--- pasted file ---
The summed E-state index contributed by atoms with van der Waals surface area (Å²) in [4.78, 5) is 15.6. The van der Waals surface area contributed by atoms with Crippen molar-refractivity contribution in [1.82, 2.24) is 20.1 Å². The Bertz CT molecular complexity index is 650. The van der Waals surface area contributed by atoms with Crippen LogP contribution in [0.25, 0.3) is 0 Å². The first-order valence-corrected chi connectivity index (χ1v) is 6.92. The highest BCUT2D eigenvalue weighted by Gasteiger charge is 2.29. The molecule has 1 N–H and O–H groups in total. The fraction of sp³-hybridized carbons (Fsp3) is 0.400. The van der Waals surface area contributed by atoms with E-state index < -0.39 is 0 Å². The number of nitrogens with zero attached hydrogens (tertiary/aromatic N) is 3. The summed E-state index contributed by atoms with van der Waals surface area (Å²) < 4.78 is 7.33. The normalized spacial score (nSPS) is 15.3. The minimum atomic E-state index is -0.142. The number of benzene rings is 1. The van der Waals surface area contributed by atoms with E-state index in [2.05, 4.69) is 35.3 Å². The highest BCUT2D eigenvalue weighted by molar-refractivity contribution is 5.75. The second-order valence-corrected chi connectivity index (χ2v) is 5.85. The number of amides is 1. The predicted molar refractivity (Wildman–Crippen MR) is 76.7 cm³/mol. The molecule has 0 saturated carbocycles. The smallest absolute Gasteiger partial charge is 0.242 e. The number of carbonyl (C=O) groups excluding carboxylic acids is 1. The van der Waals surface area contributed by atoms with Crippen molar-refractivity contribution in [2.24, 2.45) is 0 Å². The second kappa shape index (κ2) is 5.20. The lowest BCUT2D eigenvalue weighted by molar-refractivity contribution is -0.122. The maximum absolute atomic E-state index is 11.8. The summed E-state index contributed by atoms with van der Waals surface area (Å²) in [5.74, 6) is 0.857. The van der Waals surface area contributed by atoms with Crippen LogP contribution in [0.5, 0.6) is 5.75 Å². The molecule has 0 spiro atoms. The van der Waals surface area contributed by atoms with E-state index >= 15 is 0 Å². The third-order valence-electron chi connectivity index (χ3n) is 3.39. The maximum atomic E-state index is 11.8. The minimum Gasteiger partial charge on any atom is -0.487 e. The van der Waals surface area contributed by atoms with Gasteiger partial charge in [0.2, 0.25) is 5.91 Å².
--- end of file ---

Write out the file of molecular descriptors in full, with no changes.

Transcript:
The summed E-state index contributed by atoms with van der Waals surface area (Å²) in [4.78, 5) is 15.6. The van der Waals surface area contributed by atoms with Crippen molar-refractivity contribution in [1.82, 2.24) is 20.1 Å². The Bertz CT molecular complexity index is 650. The van der Waals surface area contributed by atoms with Crippen LogP contribution in [0.25, 0.3) is 0 Å². The first-order valence-corrected chi connectivity index (χ1v) is 6.92. The highest BCUT2D eigenvalue weighted by Gasteiger charge is 2.29. The molecule has 1 N–H and O–H groups in total. The fraction of sp³-hybridized carbons (Fsp3) is 0.400. The van der Waals surface area contributed by atoms with E-state index < -0.39 is 0 Å². The number of nitrogens with zero attached hydrogens (tertiary/aromatic N) is 3. The summed E-state index contributed by atoms with van der Waals surface area (Å²) < 4.78 is 7.33. The normalized spacial score (nSPS) is 15.3. The minimum atomic E-state index is -0.142. The number of benzene rings is 1. The van der Waals surface area contributed by atoms with E-state index in [2.05, 4.69) is 35.3 Å². The highest BCUT2D eigenvalue weighted by molar-refractivity contribution is 5.75. The second-order valence-corrected chi connectivity index (χ2v) is 5.85. The number of amides is 1. The predicted molar refractivity (Wildman–Crippen MR) is 76.7 cm³/mol. The molecule has 0 saturated carbocycles. The smallest absolute Gasteiger partial charge is 0.242 e. The number of carbonyl (C=O) groups excluding carboxylic acids is 1. The van der Waals surface area contributed by atoms with Crippen molar-refractivity contribution in [2.24, 2.45) is 0 Å². The second kappa shape index (κ2) is 5.20. The lowest BCUT2D eigenvalue weighted by molar-refractivity contribution is -0.122. The maximum absolute atomic E-state index is 11.8. The summed E-state index contributed by atoms with van der Waals surface area (Å²) in [5.74, 6) is 0.857. The van der Waals surface area contributed by atoms with Crippen LogP contribution in [0.5, 0.6) is 5.75 Å². The molecule has 0 spiro atoms. The van der Waals surface area contributed by atoms with E-state index >= 15 is 0 Å². The third-order valence-electron chi connectivity index (χ3n) is 3.39. The maximum atomic E-state index is 11.8. The minimum Gasteiger partial charge on any atom is -0.487 e. The van der Waals surface area contributed by atoms with Gasteiger partial charge in [0.2, 0.25) is 5.91 Å².